THE THIRD --- THE BRICK ACADEMY (1818-1830). Construction of the third classroom commenced in the summer of 1818. Under the superintendence of Samuel Farrar, it was completed before the year was out.
The net cost of the building was $13,252 of which $5,000 was contributed by His Honor, Lt. Gov. William Phillips of Boston, a Trustee of the Academy, and $3,683 by President Kirkland of Harvard. It was placed directly in line with the Seminary buildings, on a knoll to the south. [...]
THE FOURTH --- THE STONE ACADEMY (1830-1865). The fourth "Main Building", known as The Stone Academy, was erected on the northeast corner of Main Street and Chapel Avenue. Squire Samuel Farrar was not only the architect but was also responsible for the supervision of the construction which started in 1829 and was completed the following year. The cost of the edifice was $10,352.90 and was paid for partly from accrued income of the Phillips legacy and partly from the sale of land the Trustees owned in Maine and in Canada. [...]
THE FIFTH --- THE MAIN ACADEMY BUILDING (1866-1927) In April 1865 every person connected with the Phillips Institution assembled on the lot selected for the new Academy building for the purpose of the ground breaking exercises. Everyone was present from "Uncle Sam" (Taylor) to the youngest pupil. Each person was expected to remove a shovelful of earth for the new foundation and, supposedly, there was to be a straight front line. Mr. Eaton commented, with a twinkle of the eye, "I know of no rule in mathematics that will warrant that line". Constructed to replace the Stone Academy, this "huge, ugly structure designed by a Mr. Cummings" was located approximately where the Samaritan House now stands. It was completed for dedication on February 7, 1866, and was used for exercises the next day. [...]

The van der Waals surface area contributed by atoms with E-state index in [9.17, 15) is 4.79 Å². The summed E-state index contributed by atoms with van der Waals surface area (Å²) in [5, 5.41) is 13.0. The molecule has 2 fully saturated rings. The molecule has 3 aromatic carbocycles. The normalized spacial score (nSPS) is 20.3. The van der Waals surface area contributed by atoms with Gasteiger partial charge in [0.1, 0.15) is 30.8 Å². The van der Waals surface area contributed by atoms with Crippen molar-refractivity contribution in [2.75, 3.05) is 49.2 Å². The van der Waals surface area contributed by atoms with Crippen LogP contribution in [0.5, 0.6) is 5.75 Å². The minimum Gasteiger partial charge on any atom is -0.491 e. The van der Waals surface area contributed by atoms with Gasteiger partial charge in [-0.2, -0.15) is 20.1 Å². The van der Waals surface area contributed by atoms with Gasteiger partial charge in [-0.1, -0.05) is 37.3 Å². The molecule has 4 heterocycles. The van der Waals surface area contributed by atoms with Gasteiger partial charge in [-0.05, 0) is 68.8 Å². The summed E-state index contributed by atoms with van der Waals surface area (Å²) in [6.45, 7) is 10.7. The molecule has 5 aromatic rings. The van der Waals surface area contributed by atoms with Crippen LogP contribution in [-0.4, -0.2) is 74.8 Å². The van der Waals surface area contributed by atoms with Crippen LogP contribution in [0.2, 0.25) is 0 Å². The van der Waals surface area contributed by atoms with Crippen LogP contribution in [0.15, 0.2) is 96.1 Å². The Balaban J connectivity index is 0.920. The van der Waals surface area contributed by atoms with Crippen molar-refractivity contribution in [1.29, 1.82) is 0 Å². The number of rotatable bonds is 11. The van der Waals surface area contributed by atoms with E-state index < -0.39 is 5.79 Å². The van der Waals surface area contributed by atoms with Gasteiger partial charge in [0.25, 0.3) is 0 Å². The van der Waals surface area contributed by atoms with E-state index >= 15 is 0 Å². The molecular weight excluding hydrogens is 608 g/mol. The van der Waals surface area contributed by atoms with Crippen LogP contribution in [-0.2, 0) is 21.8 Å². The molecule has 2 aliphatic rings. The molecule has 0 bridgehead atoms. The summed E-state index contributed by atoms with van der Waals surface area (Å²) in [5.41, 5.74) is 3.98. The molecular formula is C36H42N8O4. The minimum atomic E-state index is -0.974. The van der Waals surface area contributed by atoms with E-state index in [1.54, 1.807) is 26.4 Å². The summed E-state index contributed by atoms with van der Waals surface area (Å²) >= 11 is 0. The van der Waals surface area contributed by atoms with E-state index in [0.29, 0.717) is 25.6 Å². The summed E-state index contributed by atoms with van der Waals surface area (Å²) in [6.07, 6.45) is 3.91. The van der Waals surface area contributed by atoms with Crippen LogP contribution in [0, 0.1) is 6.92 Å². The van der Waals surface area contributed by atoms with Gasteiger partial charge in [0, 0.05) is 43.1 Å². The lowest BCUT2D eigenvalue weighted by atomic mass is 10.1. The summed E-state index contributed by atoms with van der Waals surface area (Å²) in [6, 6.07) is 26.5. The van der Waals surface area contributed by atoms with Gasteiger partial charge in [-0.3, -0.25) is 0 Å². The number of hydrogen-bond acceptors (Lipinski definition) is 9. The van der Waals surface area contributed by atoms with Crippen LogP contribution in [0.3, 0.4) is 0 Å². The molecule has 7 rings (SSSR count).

THE SIXTH --- SAMUEL PHILLIPS HALL (1924-Present) The present "Main Building" was planned in 1922 as part of the major Quadrangle development which included relocating Pearson Hall. Erected in 1924 through the generosity of over 2500 Alumni and friends, it was named for Judge Samuel Phillips, one of the founders. It was called the new Main Building for quite some time before the official name was selected. The architect was Guy Lowell of Boston working in collaboration with Charles Platt of New York City. Following dedication in June 1924, the first recitations were conducted at the opening of the winter term of the 1924-25 school year. The opening of this classroom building indicated the shift of emphasis from the west of Main Street to the east. (Robert A. Domingue. Phillips Academy, Andover, Massachusetts. An Illustrated History of the Property (including Abbot Academy). Wilmington, MA: RAD Publishing, 1990.)
Historical spots were conspicuously noted. Where the first academy stood was erected a sign reading "The Old Joiner's Shop. First Academy Building stood here in 1778." Upon the porticoes of the house standing in the same yard [Farrar House] was fastened a picture of Judge Phillips, the founder of the academy, draped with the national colors. Farther up the hill, on the other side, was another conspicuous sign: "Site of the Second Academy Building. Built 1786; Burned 1818," and on the street corner below was a third, which read: "Site of the Old Stone Academy. Built 1832. Burnt in 1864." (Frederick S. Allis, Jr. Youth from Every Quarter. Andover: Phillips Academy. 1979.)